DIFC has recently rolled out a set of regulations which effectively change the end of service gratuity system in this zone. This article has all the details that you should be aware of about these new regulations, the problems these regulations solve and underlying challenges.
How did the Dubai International Financial Center (DIFC) Reform the end of service gratuity for expats?
The Dubai International Financial Center (DIFC) is a special economic “free zone” in Dubai.
In 2016 the DIFC began to examine how to overhaul the gratuity scheme for expats and, in line with the global best practice, replace it with a new, “employer-funded” defined-contribution savings scheme. February 2020 onwards, all employers in the DIFC are now required to register for the new scheme or join a qualifying alternative scheme. The new savings scheme, which the DIFC launched in January 2020, will be funded by monthly employer contributions that would be invested on behalf of expats. At retirement, expats would have the option to receive their savings in monthly payments, rather than as a lump-sum.
DIFC is the first free zone in the UAE to embrace a defined-contribution gratuity plan, and this reform could be a catalyst for pension reform in the UAE’s other free zones and the broader mainland.
What are the advantages of the new DIFC savings scheme over the old end of service gratuity scheme?
For employers the key benefits include:
- A stronger incentive for attracting talent to and retaining talent in the DIFC
- Little or no end of service gratuity funding liability when an employee leaves the organization as employer contributions are not deferred
- Safety of retirement savings as contributions are managed not by an employer but by an independent third-party administrator
- Employee contributions are voluntary
- Optional rollover of existing end of service gratuity benefit (The amount that an employee has already accumulated before beginning of the new scheme) into the new scheme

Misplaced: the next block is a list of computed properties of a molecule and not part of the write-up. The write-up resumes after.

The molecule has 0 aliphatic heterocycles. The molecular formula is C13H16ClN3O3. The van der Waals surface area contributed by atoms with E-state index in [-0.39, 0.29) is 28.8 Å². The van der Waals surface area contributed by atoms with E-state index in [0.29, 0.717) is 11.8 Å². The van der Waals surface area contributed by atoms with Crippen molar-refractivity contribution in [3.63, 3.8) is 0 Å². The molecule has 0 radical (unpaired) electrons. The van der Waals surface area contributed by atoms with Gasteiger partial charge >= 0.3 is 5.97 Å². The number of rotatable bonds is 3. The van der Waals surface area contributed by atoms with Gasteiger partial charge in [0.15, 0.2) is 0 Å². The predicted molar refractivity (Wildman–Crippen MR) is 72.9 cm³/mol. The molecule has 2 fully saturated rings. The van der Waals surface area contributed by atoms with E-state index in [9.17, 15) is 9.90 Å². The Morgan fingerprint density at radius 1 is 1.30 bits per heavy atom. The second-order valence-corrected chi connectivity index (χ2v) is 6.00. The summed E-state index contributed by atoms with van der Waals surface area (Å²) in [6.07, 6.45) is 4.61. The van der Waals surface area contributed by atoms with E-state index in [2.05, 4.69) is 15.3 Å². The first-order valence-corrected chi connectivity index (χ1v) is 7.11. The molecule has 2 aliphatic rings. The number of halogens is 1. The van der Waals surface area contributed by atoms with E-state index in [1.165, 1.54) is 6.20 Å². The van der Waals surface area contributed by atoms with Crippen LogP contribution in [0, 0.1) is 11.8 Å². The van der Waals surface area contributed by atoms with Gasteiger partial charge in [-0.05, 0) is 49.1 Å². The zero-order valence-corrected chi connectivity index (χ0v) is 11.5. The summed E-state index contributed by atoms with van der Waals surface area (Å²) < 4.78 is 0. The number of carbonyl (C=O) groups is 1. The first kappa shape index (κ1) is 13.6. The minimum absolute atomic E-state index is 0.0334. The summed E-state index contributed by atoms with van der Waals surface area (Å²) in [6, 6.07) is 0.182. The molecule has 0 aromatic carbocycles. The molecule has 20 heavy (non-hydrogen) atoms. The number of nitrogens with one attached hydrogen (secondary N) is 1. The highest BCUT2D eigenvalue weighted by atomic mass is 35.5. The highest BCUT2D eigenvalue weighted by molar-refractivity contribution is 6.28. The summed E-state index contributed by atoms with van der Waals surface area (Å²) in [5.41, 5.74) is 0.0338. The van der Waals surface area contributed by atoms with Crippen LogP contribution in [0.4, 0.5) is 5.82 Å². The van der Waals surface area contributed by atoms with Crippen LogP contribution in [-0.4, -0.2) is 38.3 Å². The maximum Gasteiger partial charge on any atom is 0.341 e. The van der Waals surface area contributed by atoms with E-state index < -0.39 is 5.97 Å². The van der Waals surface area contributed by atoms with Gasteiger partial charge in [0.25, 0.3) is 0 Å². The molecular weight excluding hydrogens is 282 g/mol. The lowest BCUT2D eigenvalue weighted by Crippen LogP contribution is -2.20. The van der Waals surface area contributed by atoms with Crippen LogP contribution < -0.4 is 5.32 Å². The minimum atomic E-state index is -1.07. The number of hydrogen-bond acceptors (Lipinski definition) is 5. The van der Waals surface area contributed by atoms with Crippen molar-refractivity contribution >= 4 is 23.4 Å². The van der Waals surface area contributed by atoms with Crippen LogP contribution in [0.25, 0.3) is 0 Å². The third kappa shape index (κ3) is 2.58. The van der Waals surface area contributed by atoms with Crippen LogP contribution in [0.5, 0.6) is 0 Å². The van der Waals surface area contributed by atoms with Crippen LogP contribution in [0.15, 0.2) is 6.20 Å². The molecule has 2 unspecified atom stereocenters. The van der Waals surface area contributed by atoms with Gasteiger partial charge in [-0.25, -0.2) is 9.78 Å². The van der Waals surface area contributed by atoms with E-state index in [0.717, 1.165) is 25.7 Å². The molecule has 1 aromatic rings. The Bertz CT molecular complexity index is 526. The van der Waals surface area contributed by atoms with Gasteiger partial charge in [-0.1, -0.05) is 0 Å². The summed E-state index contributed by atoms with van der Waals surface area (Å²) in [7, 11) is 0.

What are the possible challenges for the new scheme?
The new scheme is a step in the right direction as it protects the interest of the employees. However, it comes with its own set of challenges:
- It has a somewhat of a complex governance and oversight structure with several parties involved in its management. While this tiered management structure can ensure transparency in the running of the scheme, it can also create conflicts of interest amongst the various parties. For example, a complex management structure can create additional unforeseen costs that lower the total returns for employees
- The scheme intends to charge employee members an annual management fee of approximately 1.25%-1.5% of invested funds with no hidden fees. While this fee seems low, some of the scheme’s fixed-income investments may not even make this much in annual returns. On top of that, the underlying funds the scheme invests in may not have a clear structure, and this complexity may increase management fees
FinFlx has its own end of service gratuity maintenance system that it runs with the companies. FinFlx has a dedicated team of fund advisors working towards improving the returns on the amount invested with them and there are no hidden fees. Additionally, you know where your gratuity money is invested (Whether you decide that for yourself or let FinFlx’s advisors make that call) thereby eliminating any additional process overhead, otherwise seen in traditional fund management programs.